15 JULY 1837, Page 17


MR. YARRELL (who has succeeded the late Mr. BENNETT in the Secretaryship of the Zoological Society) is following up his /its- tory of British Fishes by a History of British Birds, correspond- ing with that admirable work in size, style, and price. Mr. Beres History of British Quadrupeds, now nearly completed, and his intended History of British Reptiles, will form altogether a beau- tiful and uniform series of popular and scientific accounts of the animal creation known in this country, which it will only require a similar work on British Insects, such as Mr. Kum( or Mr. SAMMIE LLB could give us, to complete.

The birds will be divided into five principal orders, according to the modern system of ornithology, commencing with the Rap- tores, or Birds of Prey, each order being subdivided into families;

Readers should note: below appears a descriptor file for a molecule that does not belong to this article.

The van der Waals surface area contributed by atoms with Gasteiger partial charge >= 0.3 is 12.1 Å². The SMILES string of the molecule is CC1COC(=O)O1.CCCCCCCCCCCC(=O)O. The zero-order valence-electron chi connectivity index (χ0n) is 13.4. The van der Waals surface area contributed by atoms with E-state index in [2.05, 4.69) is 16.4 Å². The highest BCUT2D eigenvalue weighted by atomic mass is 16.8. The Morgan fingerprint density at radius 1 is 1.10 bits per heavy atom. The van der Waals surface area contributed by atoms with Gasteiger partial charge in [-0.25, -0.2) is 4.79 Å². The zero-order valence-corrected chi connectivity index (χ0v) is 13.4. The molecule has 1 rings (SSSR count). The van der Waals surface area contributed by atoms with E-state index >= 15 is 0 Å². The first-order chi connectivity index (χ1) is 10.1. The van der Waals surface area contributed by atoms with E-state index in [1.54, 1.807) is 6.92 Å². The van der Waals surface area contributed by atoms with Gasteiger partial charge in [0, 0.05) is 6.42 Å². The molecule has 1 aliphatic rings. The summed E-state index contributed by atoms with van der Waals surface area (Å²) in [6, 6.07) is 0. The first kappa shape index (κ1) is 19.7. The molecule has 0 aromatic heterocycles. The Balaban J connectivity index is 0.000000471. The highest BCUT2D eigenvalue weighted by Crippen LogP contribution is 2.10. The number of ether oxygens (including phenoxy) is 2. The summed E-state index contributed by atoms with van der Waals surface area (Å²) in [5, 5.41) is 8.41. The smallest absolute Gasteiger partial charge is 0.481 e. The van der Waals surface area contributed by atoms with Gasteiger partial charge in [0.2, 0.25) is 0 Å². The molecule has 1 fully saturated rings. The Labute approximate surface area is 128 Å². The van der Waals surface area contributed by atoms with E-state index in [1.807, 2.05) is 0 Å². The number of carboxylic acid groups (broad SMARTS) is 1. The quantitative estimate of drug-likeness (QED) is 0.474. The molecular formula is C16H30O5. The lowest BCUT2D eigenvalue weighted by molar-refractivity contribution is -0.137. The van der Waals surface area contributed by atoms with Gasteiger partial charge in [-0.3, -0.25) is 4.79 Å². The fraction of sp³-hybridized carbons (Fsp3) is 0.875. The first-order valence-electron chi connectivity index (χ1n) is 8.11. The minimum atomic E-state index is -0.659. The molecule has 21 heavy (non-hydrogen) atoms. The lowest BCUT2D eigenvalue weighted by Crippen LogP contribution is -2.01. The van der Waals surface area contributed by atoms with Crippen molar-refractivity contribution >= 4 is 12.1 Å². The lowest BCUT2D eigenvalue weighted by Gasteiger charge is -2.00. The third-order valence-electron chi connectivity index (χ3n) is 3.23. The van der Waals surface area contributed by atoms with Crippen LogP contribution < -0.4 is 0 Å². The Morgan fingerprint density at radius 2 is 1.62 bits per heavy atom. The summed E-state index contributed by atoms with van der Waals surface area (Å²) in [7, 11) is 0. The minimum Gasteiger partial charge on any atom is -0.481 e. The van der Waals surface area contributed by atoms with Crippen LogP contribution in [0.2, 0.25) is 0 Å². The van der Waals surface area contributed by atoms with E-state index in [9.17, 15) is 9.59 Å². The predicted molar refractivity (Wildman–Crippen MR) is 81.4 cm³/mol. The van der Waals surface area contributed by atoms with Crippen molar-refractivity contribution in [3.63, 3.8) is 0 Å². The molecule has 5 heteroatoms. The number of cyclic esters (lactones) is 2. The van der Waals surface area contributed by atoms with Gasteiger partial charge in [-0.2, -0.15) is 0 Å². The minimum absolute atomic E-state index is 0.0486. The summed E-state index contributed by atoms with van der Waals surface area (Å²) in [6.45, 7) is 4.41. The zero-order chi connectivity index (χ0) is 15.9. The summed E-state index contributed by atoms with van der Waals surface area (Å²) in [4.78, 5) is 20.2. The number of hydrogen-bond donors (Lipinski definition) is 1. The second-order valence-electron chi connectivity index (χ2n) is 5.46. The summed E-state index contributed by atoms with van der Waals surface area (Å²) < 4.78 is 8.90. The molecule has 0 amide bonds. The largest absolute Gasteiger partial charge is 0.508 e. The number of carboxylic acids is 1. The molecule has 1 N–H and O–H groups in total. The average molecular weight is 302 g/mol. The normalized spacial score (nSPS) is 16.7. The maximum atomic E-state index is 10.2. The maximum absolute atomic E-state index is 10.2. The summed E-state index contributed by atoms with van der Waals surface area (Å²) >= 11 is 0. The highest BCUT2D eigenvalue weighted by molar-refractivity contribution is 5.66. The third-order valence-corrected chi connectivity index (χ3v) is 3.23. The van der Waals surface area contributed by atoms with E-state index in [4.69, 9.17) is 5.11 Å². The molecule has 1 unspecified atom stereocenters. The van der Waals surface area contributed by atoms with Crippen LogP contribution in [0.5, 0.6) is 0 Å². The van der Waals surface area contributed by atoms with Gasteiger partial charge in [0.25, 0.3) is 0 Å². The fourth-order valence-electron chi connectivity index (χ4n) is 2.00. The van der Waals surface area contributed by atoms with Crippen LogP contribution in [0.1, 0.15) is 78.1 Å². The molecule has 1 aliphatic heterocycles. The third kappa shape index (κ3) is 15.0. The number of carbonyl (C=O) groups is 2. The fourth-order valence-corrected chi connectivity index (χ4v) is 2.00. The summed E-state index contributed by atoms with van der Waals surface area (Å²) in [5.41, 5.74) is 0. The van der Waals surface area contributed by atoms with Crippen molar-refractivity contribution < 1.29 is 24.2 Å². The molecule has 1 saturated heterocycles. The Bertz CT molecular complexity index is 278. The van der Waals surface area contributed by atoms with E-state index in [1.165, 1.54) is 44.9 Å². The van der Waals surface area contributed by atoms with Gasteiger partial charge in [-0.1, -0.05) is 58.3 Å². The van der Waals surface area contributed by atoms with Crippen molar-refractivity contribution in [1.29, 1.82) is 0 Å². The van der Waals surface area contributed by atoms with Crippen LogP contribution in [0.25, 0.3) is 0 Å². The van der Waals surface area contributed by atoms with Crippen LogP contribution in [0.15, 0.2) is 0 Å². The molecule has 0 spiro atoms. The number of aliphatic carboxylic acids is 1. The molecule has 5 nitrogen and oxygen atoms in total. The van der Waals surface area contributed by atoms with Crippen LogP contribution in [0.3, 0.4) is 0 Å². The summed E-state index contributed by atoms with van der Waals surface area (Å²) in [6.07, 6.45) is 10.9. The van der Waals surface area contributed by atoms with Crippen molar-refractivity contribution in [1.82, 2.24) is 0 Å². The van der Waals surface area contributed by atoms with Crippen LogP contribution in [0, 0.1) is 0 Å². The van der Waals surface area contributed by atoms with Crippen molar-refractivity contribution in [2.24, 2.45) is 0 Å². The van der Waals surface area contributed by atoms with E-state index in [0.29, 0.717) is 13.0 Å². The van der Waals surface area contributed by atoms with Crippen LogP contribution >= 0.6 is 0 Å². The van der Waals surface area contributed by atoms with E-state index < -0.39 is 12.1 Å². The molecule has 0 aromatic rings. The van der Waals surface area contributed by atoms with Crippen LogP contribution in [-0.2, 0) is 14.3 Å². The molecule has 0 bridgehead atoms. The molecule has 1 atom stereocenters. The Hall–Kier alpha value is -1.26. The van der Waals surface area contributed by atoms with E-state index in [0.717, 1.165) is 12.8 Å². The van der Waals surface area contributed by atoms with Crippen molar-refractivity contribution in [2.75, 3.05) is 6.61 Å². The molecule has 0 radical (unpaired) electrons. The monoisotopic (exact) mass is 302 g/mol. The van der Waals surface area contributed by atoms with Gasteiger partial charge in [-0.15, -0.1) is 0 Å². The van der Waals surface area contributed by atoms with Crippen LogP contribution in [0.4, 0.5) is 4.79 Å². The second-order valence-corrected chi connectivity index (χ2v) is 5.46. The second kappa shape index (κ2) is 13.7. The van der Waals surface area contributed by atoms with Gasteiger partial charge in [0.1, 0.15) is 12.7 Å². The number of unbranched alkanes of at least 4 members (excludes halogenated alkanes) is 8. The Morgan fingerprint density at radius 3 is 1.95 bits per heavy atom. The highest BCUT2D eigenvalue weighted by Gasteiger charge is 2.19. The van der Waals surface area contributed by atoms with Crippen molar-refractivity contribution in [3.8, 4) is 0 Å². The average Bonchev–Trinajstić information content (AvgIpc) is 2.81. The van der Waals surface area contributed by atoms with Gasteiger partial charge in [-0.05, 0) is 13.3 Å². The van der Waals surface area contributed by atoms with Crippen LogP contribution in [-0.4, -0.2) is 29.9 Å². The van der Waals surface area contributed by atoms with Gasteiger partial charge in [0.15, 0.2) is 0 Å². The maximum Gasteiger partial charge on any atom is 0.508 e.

and the several species will be traced through all the various countries where they are found, thus showing the extent of their range. This work will contain a greater number of British birds than has yet been included in any other, and all the species will be illustrated by wood-engravings ; two, and in some instances even three figures, being given to exhibit the changes consequent on age, sex, or season. The drawings are all original, and made, whenever it is practicable, from the life—by whom it is not stated. The specimens in the first part are exquisite in point of execution: the birds seem alive, and the form and markings of the plumage are given with the most delicate accuracy and a high degree of artistical skill and force. The wood-engravings, by Tgonson, as far exceed those of Bewlex, as finished line engraving does etching.